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Species Profile | Images | Breeding Report | Similar Species

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How to look after
Nanochromis transvestitus
Mai-Ndombe dwarf cichlid
Stewart & Roberts, 1984

Nanochromis transvestitus - Mai-Ndombe dwarf cichlid - This image shows the female, with red belly and stripey tail
This image shows the female, with red belly and stripey tail
more images here

(Other members of the genus Nanochromis)

ADULT SIZE: 6 cm

WATER CONDITIONS: Very soft and acidic

TEMPERATURE RANGE: 26-29 C

FOOD: Feed Nanochromis transvestitus small live-foods and fine grade dried foods

DISTRIBUTION: This species comes from Congo (DRC)

SEXUAL DIFFERENCES: Males and females of this species are quite different in pattern and colouration. Females are plumper with a red belly and black and white stripey tail. Males lack both of these features.

(1) 1.5-2" Nanochromis consortus WILD Live Freshwater Tropical African Cichlid

Current price: $35.00
buy it now
Time left: 3d 4h 21m
(1) 1.5" FEMALE Nanochromis splendens WILD live freshwater tropical cichlid

Current price: $30.00
buy it now
Time left: 3d 3h 32m

AQUARIUM CARE: This dwarf cichlid hails from a blackwater lake in the Democratic Republic of Congo, lake Mai-Ndombe. This West African cichlid is small, and brightly coloured, and therefore a good candidate for a species tank, or West African biotope with a few killifish, or African tetras, and planted with Anubias and decorated with bogwood and caves.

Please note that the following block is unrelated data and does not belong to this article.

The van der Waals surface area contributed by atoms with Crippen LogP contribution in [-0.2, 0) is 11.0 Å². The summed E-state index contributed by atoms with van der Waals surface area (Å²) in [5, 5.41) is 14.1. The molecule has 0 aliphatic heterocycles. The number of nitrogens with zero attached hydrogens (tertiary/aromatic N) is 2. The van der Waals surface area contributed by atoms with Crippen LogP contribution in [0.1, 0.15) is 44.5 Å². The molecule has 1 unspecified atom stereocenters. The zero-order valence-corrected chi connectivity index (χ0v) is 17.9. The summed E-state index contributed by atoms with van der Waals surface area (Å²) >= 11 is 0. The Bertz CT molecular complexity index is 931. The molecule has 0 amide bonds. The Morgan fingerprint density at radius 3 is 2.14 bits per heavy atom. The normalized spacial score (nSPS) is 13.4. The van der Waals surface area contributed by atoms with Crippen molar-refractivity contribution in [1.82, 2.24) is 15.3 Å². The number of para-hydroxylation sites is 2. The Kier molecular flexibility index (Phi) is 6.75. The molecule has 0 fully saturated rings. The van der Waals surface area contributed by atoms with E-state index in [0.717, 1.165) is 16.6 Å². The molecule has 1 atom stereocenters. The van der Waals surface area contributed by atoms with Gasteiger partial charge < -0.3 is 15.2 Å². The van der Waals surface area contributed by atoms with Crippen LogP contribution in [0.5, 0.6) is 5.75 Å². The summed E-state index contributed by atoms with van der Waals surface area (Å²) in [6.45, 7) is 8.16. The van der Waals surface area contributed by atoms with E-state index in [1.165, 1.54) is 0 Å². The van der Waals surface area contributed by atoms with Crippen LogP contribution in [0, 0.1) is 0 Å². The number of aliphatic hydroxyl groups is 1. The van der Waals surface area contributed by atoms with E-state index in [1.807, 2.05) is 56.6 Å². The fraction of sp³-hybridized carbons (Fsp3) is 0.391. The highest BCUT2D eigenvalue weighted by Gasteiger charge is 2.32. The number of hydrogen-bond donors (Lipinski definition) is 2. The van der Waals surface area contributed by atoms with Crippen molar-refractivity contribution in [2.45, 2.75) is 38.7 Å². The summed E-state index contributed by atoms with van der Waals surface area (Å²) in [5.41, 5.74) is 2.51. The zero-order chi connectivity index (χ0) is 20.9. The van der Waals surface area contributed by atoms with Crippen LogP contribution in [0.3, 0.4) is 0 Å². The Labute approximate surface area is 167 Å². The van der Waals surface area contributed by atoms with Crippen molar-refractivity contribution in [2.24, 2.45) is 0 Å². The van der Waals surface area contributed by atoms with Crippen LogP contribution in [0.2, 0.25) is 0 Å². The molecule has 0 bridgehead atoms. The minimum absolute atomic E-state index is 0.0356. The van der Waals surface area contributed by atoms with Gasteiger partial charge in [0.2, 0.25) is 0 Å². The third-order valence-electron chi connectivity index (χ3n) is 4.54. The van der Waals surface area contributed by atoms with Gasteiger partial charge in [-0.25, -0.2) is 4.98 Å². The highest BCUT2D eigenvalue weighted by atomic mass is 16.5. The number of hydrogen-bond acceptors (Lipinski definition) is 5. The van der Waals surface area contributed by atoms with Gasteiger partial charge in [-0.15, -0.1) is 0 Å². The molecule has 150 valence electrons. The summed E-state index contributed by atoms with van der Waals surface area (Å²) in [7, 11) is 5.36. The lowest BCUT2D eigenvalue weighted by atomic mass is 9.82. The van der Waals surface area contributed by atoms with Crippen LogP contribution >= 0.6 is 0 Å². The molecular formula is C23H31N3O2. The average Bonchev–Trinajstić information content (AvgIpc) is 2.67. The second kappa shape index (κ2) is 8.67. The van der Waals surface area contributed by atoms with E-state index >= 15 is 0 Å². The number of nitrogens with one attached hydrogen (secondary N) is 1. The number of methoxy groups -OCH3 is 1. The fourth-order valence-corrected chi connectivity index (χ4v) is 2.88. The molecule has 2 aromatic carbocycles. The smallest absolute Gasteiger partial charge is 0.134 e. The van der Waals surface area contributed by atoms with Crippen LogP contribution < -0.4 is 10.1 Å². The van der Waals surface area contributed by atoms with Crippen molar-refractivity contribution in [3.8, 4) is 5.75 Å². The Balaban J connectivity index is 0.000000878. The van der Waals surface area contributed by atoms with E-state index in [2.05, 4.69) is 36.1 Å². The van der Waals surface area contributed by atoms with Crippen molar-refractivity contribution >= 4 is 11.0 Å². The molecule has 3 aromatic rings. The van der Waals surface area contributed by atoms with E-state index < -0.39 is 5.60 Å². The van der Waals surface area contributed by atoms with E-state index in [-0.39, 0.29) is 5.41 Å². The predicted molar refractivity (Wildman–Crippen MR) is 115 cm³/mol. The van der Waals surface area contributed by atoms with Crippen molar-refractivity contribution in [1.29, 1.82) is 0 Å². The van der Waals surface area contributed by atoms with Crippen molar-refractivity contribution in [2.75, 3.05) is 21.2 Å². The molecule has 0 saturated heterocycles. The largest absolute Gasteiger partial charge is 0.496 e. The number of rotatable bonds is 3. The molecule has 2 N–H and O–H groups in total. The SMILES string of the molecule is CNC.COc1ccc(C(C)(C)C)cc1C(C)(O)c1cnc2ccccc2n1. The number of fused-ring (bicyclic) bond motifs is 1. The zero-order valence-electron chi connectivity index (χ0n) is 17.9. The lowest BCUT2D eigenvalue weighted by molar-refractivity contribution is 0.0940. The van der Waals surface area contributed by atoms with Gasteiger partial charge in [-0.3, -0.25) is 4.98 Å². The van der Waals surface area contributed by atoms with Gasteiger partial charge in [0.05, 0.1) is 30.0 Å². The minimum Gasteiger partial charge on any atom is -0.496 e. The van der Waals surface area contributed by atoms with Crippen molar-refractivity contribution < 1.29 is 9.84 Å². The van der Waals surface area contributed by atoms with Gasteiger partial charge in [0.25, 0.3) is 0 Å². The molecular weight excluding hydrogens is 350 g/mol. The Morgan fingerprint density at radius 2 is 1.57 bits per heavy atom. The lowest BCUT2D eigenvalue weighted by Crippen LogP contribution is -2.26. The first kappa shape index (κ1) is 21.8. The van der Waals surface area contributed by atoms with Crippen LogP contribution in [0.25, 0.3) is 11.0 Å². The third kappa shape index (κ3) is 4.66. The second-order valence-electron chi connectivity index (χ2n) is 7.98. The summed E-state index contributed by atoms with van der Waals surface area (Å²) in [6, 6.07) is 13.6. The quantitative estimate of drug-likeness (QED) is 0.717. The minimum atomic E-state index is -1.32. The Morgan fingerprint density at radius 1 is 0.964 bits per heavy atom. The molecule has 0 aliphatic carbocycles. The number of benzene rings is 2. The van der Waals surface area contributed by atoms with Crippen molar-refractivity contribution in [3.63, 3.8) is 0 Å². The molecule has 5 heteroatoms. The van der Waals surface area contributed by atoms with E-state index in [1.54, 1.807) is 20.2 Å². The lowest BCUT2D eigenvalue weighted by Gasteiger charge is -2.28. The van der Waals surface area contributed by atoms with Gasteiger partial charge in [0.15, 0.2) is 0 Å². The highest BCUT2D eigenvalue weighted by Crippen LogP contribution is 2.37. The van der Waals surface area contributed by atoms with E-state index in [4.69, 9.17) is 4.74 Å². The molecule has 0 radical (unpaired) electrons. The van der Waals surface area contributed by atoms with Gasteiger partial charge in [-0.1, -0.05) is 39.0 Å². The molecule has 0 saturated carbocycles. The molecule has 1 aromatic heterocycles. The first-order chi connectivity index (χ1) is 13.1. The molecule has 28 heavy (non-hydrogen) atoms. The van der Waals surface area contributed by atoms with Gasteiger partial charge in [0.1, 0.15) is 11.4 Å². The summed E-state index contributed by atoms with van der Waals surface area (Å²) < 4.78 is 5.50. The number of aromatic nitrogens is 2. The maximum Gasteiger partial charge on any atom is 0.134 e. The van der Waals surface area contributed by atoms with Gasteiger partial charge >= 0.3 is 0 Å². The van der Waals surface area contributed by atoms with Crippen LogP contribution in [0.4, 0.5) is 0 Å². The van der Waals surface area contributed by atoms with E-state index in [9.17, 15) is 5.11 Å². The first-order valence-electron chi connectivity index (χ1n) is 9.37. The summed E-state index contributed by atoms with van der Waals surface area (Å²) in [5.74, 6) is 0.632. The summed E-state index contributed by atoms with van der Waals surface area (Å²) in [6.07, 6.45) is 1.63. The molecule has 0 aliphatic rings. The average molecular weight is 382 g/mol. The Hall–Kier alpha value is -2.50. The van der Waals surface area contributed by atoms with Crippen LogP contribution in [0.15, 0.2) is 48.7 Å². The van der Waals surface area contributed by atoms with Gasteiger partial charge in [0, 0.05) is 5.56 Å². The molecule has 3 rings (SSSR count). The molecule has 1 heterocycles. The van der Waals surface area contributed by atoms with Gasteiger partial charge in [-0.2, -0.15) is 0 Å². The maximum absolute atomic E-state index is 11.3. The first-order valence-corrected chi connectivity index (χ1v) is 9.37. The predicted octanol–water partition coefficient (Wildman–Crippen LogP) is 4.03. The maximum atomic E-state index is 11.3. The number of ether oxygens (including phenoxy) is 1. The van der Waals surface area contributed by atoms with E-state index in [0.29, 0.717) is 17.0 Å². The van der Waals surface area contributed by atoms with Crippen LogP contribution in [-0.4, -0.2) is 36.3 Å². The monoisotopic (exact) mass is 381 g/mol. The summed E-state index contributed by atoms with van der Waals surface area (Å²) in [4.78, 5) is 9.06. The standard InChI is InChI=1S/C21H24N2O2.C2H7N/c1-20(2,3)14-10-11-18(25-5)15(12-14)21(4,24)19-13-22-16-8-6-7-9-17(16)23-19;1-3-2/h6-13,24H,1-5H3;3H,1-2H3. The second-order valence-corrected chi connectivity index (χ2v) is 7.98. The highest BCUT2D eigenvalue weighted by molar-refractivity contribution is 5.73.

BREEDING: Lake Mai-Ndombe is a very acidic lake, (pH 4.2 - 5.5) and aquarium-kept specimins will only breed in equally acidic water, however they will live happily in most soft to medium water conditions. Conditioning well helps induce spawning; feed protein-rich foods such as whiteworms. They are a typical cave spawning species, and good results can be acheived by placing a group together in a larger tank, and letting pairs form.

Have you bred Nanochromis transvestitus? Why not fill in a breeding questionaire?, or examine existing Nanochromis transvestitus breeding reports








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Fishkeeping Facts and Tips

Too many fish? Overstocked tanks stress the fish in many ways: competition for food and space, bullying from other fish, deterioration of water quality and increased concentration of disease vectors. A lightly stocked tank will always be easier to care for, with more stable water quality


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